Never go back?
Why not? If I hadn’t returned to the Valley of Desolation, location for my previous experience of NIMART mentoring, how would I have known that those nervous – some of them resistant – professional nurses were confidently managing hundreds of people living with HIV?
A great deal has changed in three years. I’ve compared it to seeing a friend’s children after a long interval: you notice and remark on how they’ve grown. So it’s been in Graaff-Reinet and the surrounding towns’ primary health clinics.
Nthabiseng and Marlene, colleagues then and now; the road to Steytlerville.
When I blogged in September 2011 I cited trombonist Jonas Gwangwa who said of South Africa:
When you plant a seed, it decays a little bit before it grows.  We achieved so much following the end of apartheid. Now we are going through some rot. It is this that bothers us: how long is it going to stay this way before we sprout?
Friday was South Africa’s Human Rights Day, a public holiday commemorating 1960’s Sharpeville Massacre, one of many rotten episodes in the apartheid era. On its first fifteen pages today’s Mail & Guardian documents today’s rot at the top. President Jacob Zuma’s licence to loot is exposed in the public protector’s report into massive inappropriate expenditure of public funds on his personal home. What must the struggle heroes be thinking? With a general election on 7th May, many South Africans crave an end to such rottenness. Even with its leader mired in controversy the ANC seems unassailable: how long many wonder before an end to post-1994 decay?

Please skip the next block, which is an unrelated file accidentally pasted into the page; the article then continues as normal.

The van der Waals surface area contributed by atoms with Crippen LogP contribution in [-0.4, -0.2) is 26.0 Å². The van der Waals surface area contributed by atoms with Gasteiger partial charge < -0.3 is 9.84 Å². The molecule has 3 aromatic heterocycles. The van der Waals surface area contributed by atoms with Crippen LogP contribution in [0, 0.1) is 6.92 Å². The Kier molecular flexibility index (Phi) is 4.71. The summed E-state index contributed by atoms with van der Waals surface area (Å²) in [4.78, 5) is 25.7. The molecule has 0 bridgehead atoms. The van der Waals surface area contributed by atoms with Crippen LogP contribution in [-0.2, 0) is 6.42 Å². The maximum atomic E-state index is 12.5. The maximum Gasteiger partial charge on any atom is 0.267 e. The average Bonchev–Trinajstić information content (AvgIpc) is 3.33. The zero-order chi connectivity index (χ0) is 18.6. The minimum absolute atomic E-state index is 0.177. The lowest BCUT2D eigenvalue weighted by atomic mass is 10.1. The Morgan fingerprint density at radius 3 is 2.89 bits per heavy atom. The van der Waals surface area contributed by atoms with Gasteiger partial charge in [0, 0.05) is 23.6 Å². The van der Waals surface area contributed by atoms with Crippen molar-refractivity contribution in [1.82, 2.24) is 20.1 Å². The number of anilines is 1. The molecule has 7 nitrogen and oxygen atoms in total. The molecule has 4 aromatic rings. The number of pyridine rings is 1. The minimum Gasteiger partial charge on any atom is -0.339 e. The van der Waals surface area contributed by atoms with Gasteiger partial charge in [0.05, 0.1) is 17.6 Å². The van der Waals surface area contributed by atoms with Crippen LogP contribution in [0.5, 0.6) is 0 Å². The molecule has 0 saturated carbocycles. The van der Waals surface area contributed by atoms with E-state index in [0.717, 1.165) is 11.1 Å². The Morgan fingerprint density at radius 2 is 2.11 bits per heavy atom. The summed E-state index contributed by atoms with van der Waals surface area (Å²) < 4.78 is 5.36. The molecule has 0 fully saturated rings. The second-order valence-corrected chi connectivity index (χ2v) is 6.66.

Returning to the Horseshoe, Kroonvale, Umasizakhe and other clinics where we planted seeds three years ago has been a delight. The tattiness of out of date posters on peeling paint has been replaced by light, bright modern-looking clinics that seem fit for purpose. I’ve been hugged and had my hand shaken by staff that I worked with before. And how some of those seeds have grown. As one nurse said in her interview, “once we were just issuing ART; now it’s comprehensive care”. Such is the progress they’ve closed Ithemba, the antiretroviral clinic at Midland Hospital, Graaff-Reinet. There’s more to do but seeds have sprouted.
Sister Bosch in Umasizakhe Clinic; Nthabi, Vicky, Martin, Dolly – Vicky & Dolly unable to find suitable employment after completing assistant social worker training; Umasizakhe Clinic 2011 & 2014.
If I’d never driven back over the impressive Ravelskloof into Camdeboo I’d never have known. I’ve loved the familiar semi-desert that reveals its springbok, kudu, ostrich in a way that denser bush up north does not. It’s been a week of reunions with guesthouse owners and staff, former colleagues, people – friends – I met along the way; so different from the lonelier weeks living out of a suitcase and speaking to nobody outside working hours. As my Aa’Qtansisi host Ria welcomed me last Sunday, “you’re back home Martin”. I’m so pleased to have had the opportunity to go back.